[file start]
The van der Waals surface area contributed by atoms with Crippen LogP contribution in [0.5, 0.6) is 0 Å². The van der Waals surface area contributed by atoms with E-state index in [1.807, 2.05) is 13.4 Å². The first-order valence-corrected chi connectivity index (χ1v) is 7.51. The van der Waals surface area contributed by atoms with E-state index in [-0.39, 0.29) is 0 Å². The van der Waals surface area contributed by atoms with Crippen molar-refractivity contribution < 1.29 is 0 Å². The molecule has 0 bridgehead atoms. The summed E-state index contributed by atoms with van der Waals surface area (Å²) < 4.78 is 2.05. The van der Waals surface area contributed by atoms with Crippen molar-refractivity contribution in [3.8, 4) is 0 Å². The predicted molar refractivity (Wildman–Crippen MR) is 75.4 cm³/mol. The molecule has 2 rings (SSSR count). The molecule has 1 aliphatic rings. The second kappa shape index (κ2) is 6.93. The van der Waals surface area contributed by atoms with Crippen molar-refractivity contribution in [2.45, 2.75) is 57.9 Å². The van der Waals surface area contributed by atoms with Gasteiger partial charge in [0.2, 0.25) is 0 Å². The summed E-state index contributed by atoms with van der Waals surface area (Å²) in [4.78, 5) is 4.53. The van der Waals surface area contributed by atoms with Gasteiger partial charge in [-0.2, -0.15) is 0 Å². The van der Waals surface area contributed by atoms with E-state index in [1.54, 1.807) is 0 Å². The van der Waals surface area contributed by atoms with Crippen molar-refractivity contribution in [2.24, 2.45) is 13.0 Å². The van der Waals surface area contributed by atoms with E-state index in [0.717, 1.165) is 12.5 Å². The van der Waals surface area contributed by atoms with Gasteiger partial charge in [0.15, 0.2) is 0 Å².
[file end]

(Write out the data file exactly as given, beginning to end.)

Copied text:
The van der Waals surface area contributed by atoms with Crippen LogP contribution in [0.5, 0.6) is 0 Å². The van der Waals surface area contributed by atoms with E-state index in [1.807, 2.05) is 13.4 Å². The first-order valence-corrected chi connectivity index (χ1v) is 7.51. The van der Waals surface area contributed by atoms with E-state index in [-0.39, 0.29) is 0 Å². The van der Waals surface area contributed by atoms with Crippen molar-refractivity contribution < 1.29 is 0 Å². The molecule has 0 bridgehead atoms. The summed E-state index contributed by atoms with van der Waals surface area (Å²) < 4.78 is 2.05. The van der Waals surface area contributed by atoms with Crippen molar-refractivity contribution in [3.8, 4) is 0 Å². The predicted molar refractivity (Wildman–Crippen MR) is 75.4 cm³/mol. The molecule has 2 rings (SSSR count). The molecule has 1 aliphatic rings. The second kappa shape index (κ2) is 6.93. The van der Waals surface area contributed by atoms with Crippen molar-refractivity contribution in [2.45, 2.75) is 57.9 Å². The van der Waals surface area contributed by atoms with Gasteiger partial charge in [0.2, 0.25) is 0 Å². The summed E-state index contributed by atoms with van der Waals surface area (Å²) in [4.78, 5) is 4.53. The van der Waals surface area contributed by atoms with Gasteiger partial charge in [-0.2, -0.15) is 0 Å². The van der Waals surface area contributed by atoms with E-state index in [1.54, 1.807) is 0 Å². The van der Waals surface area contributed by atoms with Crippen molar-refractivity contribution in [2.24, 2.45) is 13.0 Å². The van der Waals surface area contributed by atoms with E-state index in [0.717, 1.165) is 12.5 Å². The van der Waals surface area contributed by atoms with Gasteiger partial charge in [0.15, 0.2) is 0 Å².